From Amoeba to Macrophages: Exploring the Molecular Mechanisms of Legionella Pneumophila Infection in Both Hosts

Curr Top Microbiol Immunol. 2013;376:1-34. doi: 10.1007/82_2013_351.


Legionella pneumophila is a Gram-negative bacterium and the causative agent of Legionnaires' disease. It replicates within amoeba and infects accidentally human macrophages. Several similarities are seen in the L. pneumophila-infection cycle in both hosts, suggesting that the tools necessary for macrophage infection may have evolved during co-evolution of L. pneumophila and amoeba. The establishment of the Legionella-containing vacuole (LCV) within the host cytoplasm requires the remodeling of the LCV surface and the hijacking of vesicles and organelles. Then L. pneumophila replicates in a safe intracellular niche in amoeba and macrophages. In this review we will summarize the existing knowledge of the L. pneumophila infection cycle in both hosts at the molecular level and compare the factors involved within amoeba and macrophages. This knowledge will be discussed in the light of recent findings from the Acanthamoeba castellanii genome analyses suggesting the existence of a primitive immune-like system in amoeba.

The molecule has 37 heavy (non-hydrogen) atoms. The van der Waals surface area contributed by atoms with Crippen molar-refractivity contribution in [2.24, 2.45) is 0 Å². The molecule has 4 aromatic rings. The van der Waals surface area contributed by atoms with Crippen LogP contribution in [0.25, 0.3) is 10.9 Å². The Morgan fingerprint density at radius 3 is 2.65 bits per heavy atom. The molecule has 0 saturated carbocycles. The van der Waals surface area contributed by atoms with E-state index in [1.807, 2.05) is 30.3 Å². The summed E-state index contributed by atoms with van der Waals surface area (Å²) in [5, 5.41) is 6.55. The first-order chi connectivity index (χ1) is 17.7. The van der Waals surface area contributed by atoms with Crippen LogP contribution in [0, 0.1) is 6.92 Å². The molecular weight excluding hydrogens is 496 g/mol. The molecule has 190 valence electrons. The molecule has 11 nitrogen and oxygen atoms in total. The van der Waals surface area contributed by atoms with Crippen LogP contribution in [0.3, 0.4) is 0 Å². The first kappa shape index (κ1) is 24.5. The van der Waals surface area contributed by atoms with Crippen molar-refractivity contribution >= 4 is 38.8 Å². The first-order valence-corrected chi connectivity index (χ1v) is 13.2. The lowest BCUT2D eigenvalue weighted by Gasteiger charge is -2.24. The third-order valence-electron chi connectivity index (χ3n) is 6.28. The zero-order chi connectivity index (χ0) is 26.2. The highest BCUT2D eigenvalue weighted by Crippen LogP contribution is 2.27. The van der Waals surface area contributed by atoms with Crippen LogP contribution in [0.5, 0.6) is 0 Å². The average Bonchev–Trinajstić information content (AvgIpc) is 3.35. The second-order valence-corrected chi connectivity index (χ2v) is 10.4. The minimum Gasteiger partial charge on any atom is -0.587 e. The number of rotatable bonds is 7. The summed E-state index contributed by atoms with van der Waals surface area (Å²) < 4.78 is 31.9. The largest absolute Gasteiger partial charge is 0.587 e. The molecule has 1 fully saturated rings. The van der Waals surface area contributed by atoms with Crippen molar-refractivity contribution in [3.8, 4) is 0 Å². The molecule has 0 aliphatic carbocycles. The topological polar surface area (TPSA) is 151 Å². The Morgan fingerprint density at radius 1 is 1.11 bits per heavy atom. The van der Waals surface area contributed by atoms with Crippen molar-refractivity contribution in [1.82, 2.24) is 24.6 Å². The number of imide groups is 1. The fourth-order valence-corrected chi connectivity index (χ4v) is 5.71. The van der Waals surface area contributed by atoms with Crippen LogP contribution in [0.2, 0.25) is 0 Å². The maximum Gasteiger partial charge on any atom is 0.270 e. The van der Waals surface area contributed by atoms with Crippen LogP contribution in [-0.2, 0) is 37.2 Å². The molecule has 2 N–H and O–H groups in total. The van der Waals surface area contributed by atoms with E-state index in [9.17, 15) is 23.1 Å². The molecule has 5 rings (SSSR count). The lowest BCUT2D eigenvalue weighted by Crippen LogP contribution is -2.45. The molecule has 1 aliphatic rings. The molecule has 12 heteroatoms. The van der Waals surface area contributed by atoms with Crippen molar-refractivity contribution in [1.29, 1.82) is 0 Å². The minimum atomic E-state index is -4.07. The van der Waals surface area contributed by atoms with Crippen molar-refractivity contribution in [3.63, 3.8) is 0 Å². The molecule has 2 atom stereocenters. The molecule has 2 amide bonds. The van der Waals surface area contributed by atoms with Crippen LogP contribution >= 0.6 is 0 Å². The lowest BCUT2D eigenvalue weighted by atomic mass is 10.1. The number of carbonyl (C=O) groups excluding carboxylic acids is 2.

Publication types

  • Research Support, Non-U.S. Gov't
  • Review

MeSH terms

  • Amoeba / microbiology*
  • Endocytosis
  • Humans
  • Legionella pneumophila / pathogenicity
  • Legionnaires' Disease / immunology*
  • Macrophages / immunology
  • Macrophages / microbiology*
  • Phagocytosis
  • Vacuoles / microbiology